Name: Tom
Trailer: 13' Trillium
British Columbia
Posts: 44
We started out with a trillium 1300 but also found the bed to small for two, when I found a trillium 4500 with a front dinette I bought it because the rear dinette bed is wider ( wife and I can sleep and still turn around with out touching ). We can use the front dinette to sit or eat , as we had to last summer ( rain and bugs ). We also cook inside and out, do dishes in and out as well.
I am from BC , have a 1300 ( may be sold , and two 4500 trillium that I am restoring . One 4500 will be for sale soon.
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Old 01-25-2016, 06:26 PM   #33
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Name: rita
Trailer: currently shopping
Posts: 16
Hi Alex,
Personally I am with you about having more sleeping and moving space inside the camper. I like the table to play board games on a rainy day, other then that, the small frig is handy but I have never used the stove as I have my kitchen set up under the screen house outside. I do everything outside including the dishes. I like the air drying the dishes and make the space large and homey. I am presently looking for a 13 foot scamp or similar brand in Ma or New England area. There are some older ones renovated that I am looking at. Hope it helps. rita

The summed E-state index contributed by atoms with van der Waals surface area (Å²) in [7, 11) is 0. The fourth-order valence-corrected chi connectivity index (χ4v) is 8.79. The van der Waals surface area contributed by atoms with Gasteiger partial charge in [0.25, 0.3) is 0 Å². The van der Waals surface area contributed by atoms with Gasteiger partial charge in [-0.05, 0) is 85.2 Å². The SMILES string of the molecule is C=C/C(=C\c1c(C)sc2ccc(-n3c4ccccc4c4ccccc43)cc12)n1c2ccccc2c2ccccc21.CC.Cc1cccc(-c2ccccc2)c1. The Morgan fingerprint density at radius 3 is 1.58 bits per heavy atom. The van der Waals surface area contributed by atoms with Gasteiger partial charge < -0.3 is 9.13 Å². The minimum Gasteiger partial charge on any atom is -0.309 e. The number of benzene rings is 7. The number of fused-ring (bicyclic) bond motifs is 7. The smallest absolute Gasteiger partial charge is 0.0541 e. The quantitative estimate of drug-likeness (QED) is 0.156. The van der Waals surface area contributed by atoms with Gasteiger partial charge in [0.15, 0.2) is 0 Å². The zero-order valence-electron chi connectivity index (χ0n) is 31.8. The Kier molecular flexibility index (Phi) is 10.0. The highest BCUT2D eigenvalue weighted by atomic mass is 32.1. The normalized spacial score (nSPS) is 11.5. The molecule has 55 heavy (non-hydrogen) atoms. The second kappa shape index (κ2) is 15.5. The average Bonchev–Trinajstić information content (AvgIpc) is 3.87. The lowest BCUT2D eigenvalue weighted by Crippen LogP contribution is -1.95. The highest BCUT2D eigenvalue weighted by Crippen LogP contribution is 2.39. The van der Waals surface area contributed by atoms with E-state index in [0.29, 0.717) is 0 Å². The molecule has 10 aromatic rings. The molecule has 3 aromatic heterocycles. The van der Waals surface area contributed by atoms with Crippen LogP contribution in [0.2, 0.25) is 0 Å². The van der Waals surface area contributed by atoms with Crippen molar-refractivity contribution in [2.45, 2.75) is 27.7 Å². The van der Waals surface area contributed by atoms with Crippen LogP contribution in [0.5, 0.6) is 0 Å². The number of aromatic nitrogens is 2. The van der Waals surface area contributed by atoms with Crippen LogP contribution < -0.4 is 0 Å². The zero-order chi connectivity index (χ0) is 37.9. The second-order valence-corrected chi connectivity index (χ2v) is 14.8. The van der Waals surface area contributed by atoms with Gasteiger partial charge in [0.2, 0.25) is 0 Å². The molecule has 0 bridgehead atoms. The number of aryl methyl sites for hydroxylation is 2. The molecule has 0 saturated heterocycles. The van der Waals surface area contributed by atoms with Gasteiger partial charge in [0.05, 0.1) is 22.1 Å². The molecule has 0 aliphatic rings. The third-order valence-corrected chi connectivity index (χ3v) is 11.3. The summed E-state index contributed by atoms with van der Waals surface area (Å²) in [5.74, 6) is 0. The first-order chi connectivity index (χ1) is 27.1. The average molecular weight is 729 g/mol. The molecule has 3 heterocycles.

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Old 01-25-2016, 07:53 PM   #34
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Name: Alex
Trailer: Boler 1300
Posts: 25
@rita in ma & @caderider1 thanks for your responses. @caderider1 are%100 sold let me know, I am in the market.
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Old 01-25-2016, 11:05 PM   #35
Name: Tom
Trailer: 13' Trillium
British Columbia
Posts: 44
Originally Posted by AJCmedia View Post
@rita in ma & @caderider1 thanks for your responses. @caderider1 are%100 sold let me know, I am in the market.
I have someone in Victoria interested in the 1300 trillium but has not seen it yet. I hope to talk the him tomorrow.

As for the one 4500 trillium ,it is not sold. If you would like to send me your email I will send you some picks , and info.
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Old 01-26-2016, 08:11 AM   #36
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Name: Emily
Trailer: Scamp
Posts: 326
Originally Posted by RogerDat View Post